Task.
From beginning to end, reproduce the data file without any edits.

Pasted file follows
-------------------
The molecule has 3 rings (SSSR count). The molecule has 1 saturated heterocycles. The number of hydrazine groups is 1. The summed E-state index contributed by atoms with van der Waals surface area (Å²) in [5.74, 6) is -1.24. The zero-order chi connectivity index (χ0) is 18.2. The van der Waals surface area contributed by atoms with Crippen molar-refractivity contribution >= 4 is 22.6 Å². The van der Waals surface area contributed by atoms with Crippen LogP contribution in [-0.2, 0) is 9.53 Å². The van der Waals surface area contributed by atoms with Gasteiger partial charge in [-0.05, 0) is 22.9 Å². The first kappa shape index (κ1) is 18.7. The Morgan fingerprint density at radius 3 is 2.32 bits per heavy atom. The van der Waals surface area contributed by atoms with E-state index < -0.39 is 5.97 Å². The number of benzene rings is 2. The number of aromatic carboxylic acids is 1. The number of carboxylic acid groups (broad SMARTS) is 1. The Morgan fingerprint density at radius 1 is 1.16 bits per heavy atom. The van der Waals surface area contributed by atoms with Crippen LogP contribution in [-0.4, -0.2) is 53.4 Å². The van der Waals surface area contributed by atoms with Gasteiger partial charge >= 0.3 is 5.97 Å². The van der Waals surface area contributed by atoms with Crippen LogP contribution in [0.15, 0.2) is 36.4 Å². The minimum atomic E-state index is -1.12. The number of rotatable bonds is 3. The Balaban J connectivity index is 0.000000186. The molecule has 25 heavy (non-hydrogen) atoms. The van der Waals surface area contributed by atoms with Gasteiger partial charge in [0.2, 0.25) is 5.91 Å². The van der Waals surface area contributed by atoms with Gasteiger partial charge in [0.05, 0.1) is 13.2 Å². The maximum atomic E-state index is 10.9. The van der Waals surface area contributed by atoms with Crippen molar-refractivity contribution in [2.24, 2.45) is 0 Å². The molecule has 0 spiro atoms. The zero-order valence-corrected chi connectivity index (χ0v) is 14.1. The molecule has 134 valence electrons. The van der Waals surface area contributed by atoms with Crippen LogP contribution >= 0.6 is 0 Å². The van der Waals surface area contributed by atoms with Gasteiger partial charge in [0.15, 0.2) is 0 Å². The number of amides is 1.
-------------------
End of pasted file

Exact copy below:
The molecule has 3 rings (SSSR count). The molecule has 1 saturated heterocycles. The number of hydrazine groups is 1. The summed E-state index contributed by atoms with van der Waals surface area (Å²) in [5.74, 6) is -1.24. The zero-order chi connectivity index (χ0) is 18.2. The van der Waals surface area contributed by atoms with Crippen molar-refractivity contribution >= 4 is 22.6 Å². The van der Waals surface area contributed by atoms with Crippen LogP contribution in [-0.2, 0) is 9.53 Å². The van der Waals surface area contributed by atoms with Gasteiger partial charge in [-0.05, 0) is 22.9 Å². The first kappa shape index (κ1) is 18.7. The Morgan fingerprint density at radius 3 is 2.32 bits per heavy atom. The van der Waals surface area contributed by atoms with E-state index < -0.39 is 5.97 Å². The number of benzene rings is 2. The number of aromatic carboxylic acids is 1. The number of carboxylic acid groups (broad SMARTS) is 1. The Morgan fingerprint density at radius 1 is 1.16 bits per heavy atom. The van der Waals surface area contributed by atoms with Crippen LogP contribution in [-0.4, -0.2) is 53.4 Å². The van der Waals surface area contributed by atoms with Gasteiger partial charge >= 0.3 is 5.97 Å². The van der Waals surface area contributed by atoms with Crippen LogP contribution in [0.15, 0.2) is 36.4 Å². The minimum atomic E-state index is -1.12. The number of rotatable bonds is 3. The Balaban J connectivity index is 0.000000186. The molecule has 25 heavy (non-hydrogen) atoms. The van der Waals surface area contributed by atoms with Gasteiger partial charge in [0.2, 0.25) is 5.91 Å². The van der Waals surface area contributed by atoms with Gasteiger partial charge in [0.05, 0.1) is 13.2 Å². The maximum atomic E-state index is 10.9. The van der Waals surface area contributed by atoms with Crippen molar-refractivity contribution in [2.24, 2.45) is 0 Å². The molecule has 0 spiro atoms. The zero-order valence-corrected chi connectivity index (χ0v) is 14.1. The molecule has 134 valence electrons. The van der Waals surface area contributed by atoms with Crippen LogP contribution >= 0.6 is 0 Å². The van der Waals surface area contributed by atoms with Gasteiger partial charge in [0.15, 0.2) is 0 Å². The number of amides is 1.